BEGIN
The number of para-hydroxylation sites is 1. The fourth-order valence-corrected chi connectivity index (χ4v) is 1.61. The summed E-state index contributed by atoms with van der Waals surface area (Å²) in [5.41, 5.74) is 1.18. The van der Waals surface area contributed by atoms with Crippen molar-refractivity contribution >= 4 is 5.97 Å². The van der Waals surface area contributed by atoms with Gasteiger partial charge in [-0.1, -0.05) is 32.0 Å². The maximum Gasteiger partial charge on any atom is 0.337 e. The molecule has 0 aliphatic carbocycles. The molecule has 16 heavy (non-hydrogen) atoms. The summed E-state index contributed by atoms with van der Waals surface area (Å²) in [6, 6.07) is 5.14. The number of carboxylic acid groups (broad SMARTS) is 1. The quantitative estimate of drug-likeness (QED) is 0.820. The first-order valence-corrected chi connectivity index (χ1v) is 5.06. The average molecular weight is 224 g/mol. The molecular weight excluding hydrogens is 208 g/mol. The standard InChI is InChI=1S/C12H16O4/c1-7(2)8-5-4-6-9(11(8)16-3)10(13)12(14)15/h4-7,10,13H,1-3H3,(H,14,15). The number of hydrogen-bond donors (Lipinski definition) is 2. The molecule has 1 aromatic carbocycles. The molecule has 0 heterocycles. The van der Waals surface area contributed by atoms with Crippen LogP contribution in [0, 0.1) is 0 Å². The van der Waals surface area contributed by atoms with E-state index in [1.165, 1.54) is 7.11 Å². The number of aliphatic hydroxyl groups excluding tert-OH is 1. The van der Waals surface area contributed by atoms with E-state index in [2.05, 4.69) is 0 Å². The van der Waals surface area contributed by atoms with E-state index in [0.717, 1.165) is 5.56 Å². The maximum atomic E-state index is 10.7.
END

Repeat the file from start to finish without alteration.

The number of para-hydroxylation sites is 1. The fourth-order valence-corrected chi connectivity index (χ4v) is 1.61. The summed E-state index contributed by atoms with van der Waals surface area (Å²) in [5.41, 5.74) is 1.18. The van der Waals surface area contributed by atoms with Crippen molar-refractivity contribution >= 4 is 5.97 Å². The van der Waals surface area contributed by atoms with Gasteiger partial charge in [-0.1, -0.05) is 32.0 Å². The maximum Gasteiger partial charge on any atom is 0.337 e. The molecule has 0 aliphatic carbocycles. The molecule has 16 heavy (non-hydrogen) atoms. The summed E-state index contributed by atoms with van der Waals surface area (Å²) in [6, 6.07) is 5.14. The number of carboxylic acid groups (broad SMARTS) is 1. The quantitative estimate of drug-likeness (QED) is 0.820. The first-order valence-corrected chi connectivity index (χ1v) is 5.06. The average molecular weight is 224 g/mol. The molecular weight excluding hydrogens is 208 g/mol. The standard InChI is InChI=1S/C12H16O4/c1-7(2)8-5-4-6-9(11(8)16-3)10(13)12(14)15/h4-7,10,13H,1-3H3,(H,14,15). The number of hydrogen-bond donors (Lipinski definition) is 2. The molecule has 1 aromatic carbocycles. The molecule has 0 heterocycles. The van der Waals surface area contributed by atoms with Crippen LogP contribution in [0, 0.1) is 0 Å². The van der Waals surface area contributed by atoms with E-state index in [1.165, 1.54) is 7.11 Å². The number of aliphatic hydroxyl groups excluding tert-OH is 1. The van der Waals surface area contributed by atoms with E-state index in [2.05, 4.69) is 0 Å². The van der Waals surface area contributed by atoms with E-state index in [0.717, 1.165) is 5.56 Å². The maximum atomic E-state index is 10.7.